Thursday, 12 April 2012

Why is Instagram Worth 1 Billion?

There are many reasons why Facebook would pay a lot of money for Instagram.  Reasons such as: to improve its mobile revenues (of which it had none), to eat Twitter’s lunch, to eliminate a potential future competitor, and basically to maintain its growth and market value momentum.  Remember, Facebook is the internet's largest photo sharing site and it knows the power of photos very well but what I really want to tackle here is why 1 billion as opposed $500 million?
The simple answer is it was a privately negotiated transaction and Instagram had just recently raised money from Sequoia Capital at a reported $500 million valuation, so they weren’t going to sell for less.  Well done to get to 1 billion.  This means that Sequoia Capital and other firms that contributed money were essentially able to double their money in a very short timeframe.
Prior financing round valuations and existing investors’ requirements are value pegs but here is some theory around what price is possible.  In cases like this companies are paying a scarcity premium.  The argument being that, either by way of market position (i.e. if all your friends are on Facebook there is no point being on Orkut) or by way of proprietary technology, these targets have something the acquirer can only attain by buying them.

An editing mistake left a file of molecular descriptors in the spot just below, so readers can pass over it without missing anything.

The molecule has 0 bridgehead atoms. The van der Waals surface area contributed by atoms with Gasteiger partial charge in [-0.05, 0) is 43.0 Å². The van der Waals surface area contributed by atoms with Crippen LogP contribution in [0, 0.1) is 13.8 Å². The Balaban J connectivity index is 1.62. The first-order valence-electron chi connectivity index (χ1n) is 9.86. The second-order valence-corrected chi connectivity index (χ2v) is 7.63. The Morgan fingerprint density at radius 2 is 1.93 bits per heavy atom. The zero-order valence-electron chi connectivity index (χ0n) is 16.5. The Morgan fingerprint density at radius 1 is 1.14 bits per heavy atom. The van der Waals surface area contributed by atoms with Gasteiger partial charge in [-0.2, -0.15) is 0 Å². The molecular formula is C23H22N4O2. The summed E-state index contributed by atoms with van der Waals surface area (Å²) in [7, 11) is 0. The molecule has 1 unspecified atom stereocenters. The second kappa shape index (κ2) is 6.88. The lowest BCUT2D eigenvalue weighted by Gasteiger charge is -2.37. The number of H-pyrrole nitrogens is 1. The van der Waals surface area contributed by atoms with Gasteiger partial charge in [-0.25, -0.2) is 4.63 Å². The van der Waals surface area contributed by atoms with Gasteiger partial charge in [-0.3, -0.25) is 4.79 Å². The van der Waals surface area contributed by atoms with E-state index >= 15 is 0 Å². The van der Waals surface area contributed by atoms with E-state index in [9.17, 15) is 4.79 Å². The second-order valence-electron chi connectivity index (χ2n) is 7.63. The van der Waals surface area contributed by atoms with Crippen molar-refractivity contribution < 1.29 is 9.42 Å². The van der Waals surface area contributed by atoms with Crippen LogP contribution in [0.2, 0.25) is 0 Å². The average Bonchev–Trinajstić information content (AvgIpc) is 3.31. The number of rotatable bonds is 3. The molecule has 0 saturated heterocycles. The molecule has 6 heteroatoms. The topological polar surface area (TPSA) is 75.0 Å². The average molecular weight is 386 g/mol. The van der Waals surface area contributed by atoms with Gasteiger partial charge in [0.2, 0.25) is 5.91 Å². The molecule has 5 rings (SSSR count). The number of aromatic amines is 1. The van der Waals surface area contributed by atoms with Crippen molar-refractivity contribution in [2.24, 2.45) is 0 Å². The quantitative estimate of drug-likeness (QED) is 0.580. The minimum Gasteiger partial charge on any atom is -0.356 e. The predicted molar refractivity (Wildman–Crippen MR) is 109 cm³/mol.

At this point a buyer is paying a price beyond the notional value of the target and encroaching on the value to the buyer.  The notional value is a company’s value independent of the potential strategic benefits to a particular buyer.  The value to the buyer is that amount of value the acquirer can produce with the target.  Not something they typically pay for unless forced to in a competitive situation.
To consider this by way of a generic example, let’s assume a billion dollar revenue company is paying 10 times revenue for an early stage company generating $1 million in revenues.  The target company’s technology will allow the billion dollar revenue company to increase its market share by 10%; a value of $100 million in revenues.  You can understand why the acquirer might pay $10 million for this company.
The conclusion is that a buyer paying a price below the value to the buyer is something that makes economic sense, even though the price may sound astronomical…. and if you are being approached by Facebook (estimated value of $100 billion) then there is a lot of room to pay a lot of money.  In my next post I will examine what Facebook could have paid.

Derek van der Plaat, CFA has worked in private market M&A for more than 20 years and is a Managing Director with Veracap Corporate Finance in Toronto.

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